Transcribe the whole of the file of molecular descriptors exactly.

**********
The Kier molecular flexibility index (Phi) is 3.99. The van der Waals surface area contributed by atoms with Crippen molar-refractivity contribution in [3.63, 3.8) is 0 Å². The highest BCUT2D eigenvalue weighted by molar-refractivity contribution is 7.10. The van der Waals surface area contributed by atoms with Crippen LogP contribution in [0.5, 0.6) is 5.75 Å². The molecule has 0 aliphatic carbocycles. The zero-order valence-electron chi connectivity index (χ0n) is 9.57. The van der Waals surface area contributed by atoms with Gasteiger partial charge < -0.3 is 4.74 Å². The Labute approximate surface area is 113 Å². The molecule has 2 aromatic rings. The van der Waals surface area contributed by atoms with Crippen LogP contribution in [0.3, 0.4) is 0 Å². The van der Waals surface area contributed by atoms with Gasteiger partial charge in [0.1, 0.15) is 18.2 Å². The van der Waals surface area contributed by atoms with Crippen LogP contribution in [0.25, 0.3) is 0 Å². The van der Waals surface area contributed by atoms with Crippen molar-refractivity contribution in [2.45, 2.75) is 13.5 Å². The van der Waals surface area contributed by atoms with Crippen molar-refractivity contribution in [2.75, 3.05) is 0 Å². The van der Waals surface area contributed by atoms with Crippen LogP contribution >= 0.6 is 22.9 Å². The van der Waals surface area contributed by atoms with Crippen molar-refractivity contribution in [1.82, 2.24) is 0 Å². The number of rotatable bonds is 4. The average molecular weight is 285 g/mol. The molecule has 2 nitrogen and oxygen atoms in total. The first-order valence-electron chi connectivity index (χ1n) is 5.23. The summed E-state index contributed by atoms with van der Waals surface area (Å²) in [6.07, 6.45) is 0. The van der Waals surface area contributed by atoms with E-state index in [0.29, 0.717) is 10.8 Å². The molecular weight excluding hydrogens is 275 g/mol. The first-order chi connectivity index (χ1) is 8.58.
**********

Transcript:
The Kier molecular flexibility index (Phi) is 3.99. The van der Waals surface area contributed by atoms with Crippen molar-refractivity contribution in [3.63, 3.8) is 0 Å². The highest BCUT2D eigenvalue weighted by molar-refractivity contribution is 7.10. The van der Waals surface area contributed by atoms with Crippen LogP contribution in [0.5, 0.6) is 5.75 Å². The molecule has 0 aliphatic carbocycles. The zero-order valence-electron chi connectivity index (χ0n) is 9.57. The van der Waals surface area contributed by atoms with Gasteiger partial charge < -0.3 is 4.74 Å². The Labute approximate surface area is 113 Å². The molecule has 2 aromatic rings. The van der Waals surface area contributed by atoms with Crippen LogP contribution in [0.3, 0.4) is 0 Å². The van der Waals surface area contributed by atoms with Gasteiger partial charge in [0.1, 0.15) is 18.2 Å². The van der Waals surface area contributed by atoms with Crippen LogP contribution in [0.25, 0.3) is 0 Å². The van der Waals surface area contributed by atoms with Crippen molar-refractivity contribution in [2.45, 2.75) is 13.5 Å². The van der Waals surface area contributed by atoms with Crippen molar-refractivity contribution in [2.75, 3.05) is 0 Å². The van der Waals surface area contributed by atoms with Crippen LogP contribution >= 0.6 is 22.9 Å². The van der Waals surface area contributed by atoms with Crippen molar-refractivity contribution in [1.82, 2.24) is 0 Å². The number of rotatable bonds is 4. The average molecular weight is 285 g/mol. The molecule has 2 nitrogen and oxygen atoms in total. The first-order valence-electron chi connectivity index (χ1n) is 5.23. The summed E-state index contributed by atoms with van der Waals surface area (Å²) in [6.07, 6.45) is 0. The van der Waals surface area contributed by atoms with E-state index in [0.29, 0.717) is 10.8 Å². The molecular weight excluding hydrogens is 275 g/mol. The first-order chi connectivity index (χ1) is 8.58.